Terry Fields Archive   |   ETOL Main Page

Terry Fields

Letter from MP


From Chile Socialist Defence Campaign Bulletin, No. 2, 1985.
Transcribed by Iain Dalton.
Marked up by Einde O’Callaghan for the Encyclopaedia of Trotskyism On-Line (ETOL).

THE FOLLOWING article, is a letter the CSDC received from Terry Fields, MP for Broad Green, who has tabled a number of questions in Parliament on the question of Chile, and has always used his position as an MP, to highlight as much as possible the struggle the Chilean workers are going through.

The overthrow of the Popular Unity government in Chile in 1973, leaving over 50,000 workers murdered, was a huge blow to the international labour and trade union movement. But despite threats of detention, murder and torture, Chilean workers continue to struggle against the regime. Their courage and determination is an inspiration to all of us, and is a confirmation of the fact that no amount of killing can destroy the will of the workers to struggle.

The essential foundations for building of links with Chilean workers in their struggle to rebuild their organizations, were laid by the Labour Party Young Socialists during the 1970’s. I think that the Chile Socialist Defence Campaign, in continuing this work, has an enormously important role to play in this; by building links with Chilean workers and giving them direct support for their work and by offering a political perspective, using the important lessons taught to us by history.

As a Labour MP and a Socialist, it is my duty to support not only those struggles waged by British workers, but those waged by workers and oppressed peoples everywhere. Despite the hostile atmosphere in parliament, which is so divorced from the everyday lives of ordinary people, I have attempted to use all the means available in the House of Commons – through debates, motions, parliamentary questions etc. – to raise those struggles, and to gain the ear of ordinary people.

Last month I introduced a motion on the question of the links between the Tories and the Chilean regime, following press reports that the Tory government, in exchange for the use of bases and intelligence during· the Falklands war, had made a deal with Pinochet not to pursue the issue of human rights violations in Chile. Thatcher’s attempts to justify the war waged in the Falklands by saying it was a fight against Fascist tyranny, whilst at the same time relying on the repressive regime of Pinochet to continue the war, just shows the rank hypocrisy of the Tories.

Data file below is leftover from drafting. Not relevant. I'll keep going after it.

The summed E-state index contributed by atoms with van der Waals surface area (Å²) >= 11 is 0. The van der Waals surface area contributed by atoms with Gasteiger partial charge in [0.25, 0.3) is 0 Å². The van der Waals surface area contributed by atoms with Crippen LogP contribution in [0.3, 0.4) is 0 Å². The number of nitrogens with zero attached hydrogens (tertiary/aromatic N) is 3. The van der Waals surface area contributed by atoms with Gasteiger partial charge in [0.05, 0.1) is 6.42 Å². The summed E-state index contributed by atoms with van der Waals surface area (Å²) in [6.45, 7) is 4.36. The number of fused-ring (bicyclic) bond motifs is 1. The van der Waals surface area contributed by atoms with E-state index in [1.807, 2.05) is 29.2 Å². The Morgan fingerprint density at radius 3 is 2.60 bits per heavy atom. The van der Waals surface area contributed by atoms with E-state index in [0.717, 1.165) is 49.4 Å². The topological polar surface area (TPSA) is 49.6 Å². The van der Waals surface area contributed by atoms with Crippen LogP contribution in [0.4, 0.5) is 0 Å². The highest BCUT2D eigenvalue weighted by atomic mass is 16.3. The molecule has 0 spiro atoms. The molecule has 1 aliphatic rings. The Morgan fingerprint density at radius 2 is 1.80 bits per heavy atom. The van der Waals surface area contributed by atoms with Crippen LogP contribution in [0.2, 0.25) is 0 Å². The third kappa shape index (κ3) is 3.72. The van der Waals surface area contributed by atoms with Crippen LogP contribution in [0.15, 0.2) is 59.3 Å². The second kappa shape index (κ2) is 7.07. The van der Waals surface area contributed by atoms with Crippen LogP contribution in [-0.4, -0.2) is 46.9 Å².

Britain exporter of torture equipment

Britain is the second largest exporter of equipment for torture, “or internal security equipment” as the government prefers to call it. These exports go unchecked and despite efforts to discuss this issue in Parliament, a veil of secrecy shrouds the whole dirty business. British companies continue to manufacture gas chambers, guillotines, thumbscrews, leg irons and gas chains. Equipment such as this offers rich rewards to big business, and the Tory Party – as the political representative of big business – stays silent on the question of human and democratic rights violations. They prefer to ignore the atrocities of the Chilean government and other brutal regimes in Latin America such as El Salvador and Paraguay, to name only two.

The state of siege, imposed last year has been extended for a further three months in an attempt to hold down the protests against the regime which have taken place, with systematic dawn raids being carried out on the shanty towns, taking away hundreds into internal exile. I myself have written letters of protest to the Chilean government on this and other questions.

Pinochet, who even his traditional supporters amongst the ruling class have now branded as a “lunatic”, maintaining his rule under the bloody heel of military repression, is now battling under a deepening economic crisis which has meant soaring unemployment and poverty for the working class.

Every “remedy” has been tried to alleviate the deepening crisis without success – for example the “rescheduling” of foreign loans (in other words putting off the debt until later), which has resulted in a record national debt – all of which will only further deepen the problems, as foreign creditors demand repayment of their loans. Even the British mouthpiece of big business – the Financial Times recognises what this will mean for the Chilean people – “there will be no financial carrots to ease unemployment. The poor and the regime’s supporters may find themselves even more squeezed.” (FT, 31 January 1985)

Chilean workers and particularly the youth, who’ve both been hardest hit by the policies of the regime, have proved during the recent period that they will no longer tolerate the military dictatorship. Elections are not due until 1989, but in view of the tremendous traditions of the Chilean workers, I think it is unlikely that they will be prepared to wait that long.

I will continue to use every means I can, to condemn the methods of repression and torture and the collusion of this and other capitalist governments and the Chilean regime. In the long run, nothing will be able to stop the massive power and strength of the Chilean masses in their fight to rid society not only of that bloody dictator, but also of the rotten economic system which brought him to power.


Terry Fields Archive   |   ETOL Main Page

Last updated: 19 January 2018